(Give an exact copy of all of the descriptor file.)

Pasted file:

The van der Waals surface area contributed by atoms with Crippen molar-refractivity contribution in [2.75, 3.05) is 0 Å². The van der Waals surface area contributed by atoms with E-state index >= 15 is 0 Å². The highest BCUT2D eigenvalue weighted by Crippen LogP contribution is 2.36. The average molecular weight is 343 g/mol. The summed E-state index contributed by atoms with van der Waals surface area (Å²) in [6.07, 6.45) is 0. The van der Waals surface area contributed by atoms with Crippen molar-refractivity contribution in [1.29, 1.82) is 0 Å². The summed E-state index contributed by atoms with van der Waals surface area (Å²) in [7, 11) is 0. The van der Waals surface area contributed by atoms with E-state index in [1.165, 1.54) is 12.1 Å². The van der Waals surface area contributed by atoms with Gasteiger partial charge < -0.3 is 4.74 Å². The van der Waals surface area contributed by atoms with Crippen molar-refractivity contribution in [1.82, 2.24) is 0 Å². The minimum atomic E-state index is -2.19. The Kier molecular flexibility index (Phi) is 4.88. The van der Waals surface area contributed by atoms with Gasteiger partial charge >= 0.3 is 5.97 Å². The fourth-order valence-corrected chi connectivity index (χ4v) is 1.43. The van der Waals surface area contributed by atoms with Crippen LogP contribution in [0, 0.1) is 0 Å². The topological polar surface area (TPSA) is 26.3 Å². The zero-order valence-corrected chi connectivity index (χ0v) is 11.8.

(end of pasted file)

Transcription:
The van der Waals surface area contributed by atoms with Crippen molar-refractivity contribution in [2.75, 3.05) is 0 Å². The van der Waals surface area contributed by atoms with E-state index >= 15 is 0 Å². The highest BCUT2D eigenvalue weighted by Crippen LogP contribution is 2.36. The average molecular weight is 343 g/mol. The summed E-state index contributed by atoms with van der Waals surface area (Å²) in [6.07, 6.45) is 0. The van der Waals surface area contributed by atoms with Crippen molar-refractivity contribution in [1.29, 1.82) is 0 Å². The summed E-state index contributed by atoms with van der Waals surface area (Å²) in [7, 11) is 0. The van der Waals surface area contributed by atoms with E-state index in [1.165, 1.54) is 12.1 Å². The van der Waals surface area contributed by atoms with Gasteiger partial charge < -0.3 is 4.74 Å². The van der Waals surface area contributed by atoms with Crippen molar-refractivity contribution in [1.82, 2.24) is 0 Å². The minimum atomic E-state index is -2.19. The Kier molecular flexibility index (Phi) is 4.88. The van der Waals surface area contributed by atoms with Gasteiger partial charge >= 0.3 is 5.97 Å². The fourth-order valence-corrected chi connectivity index (χ4v) is 1.43. The van der Waals surface area contributed by atoms with Crippen LogP contribution in [0, 0.1) is 0 Å². The topological polar surface area (TPSA) is 26.3 Å². The zero-order valence-corrected chi connectivity index (χ0v) is 11.8.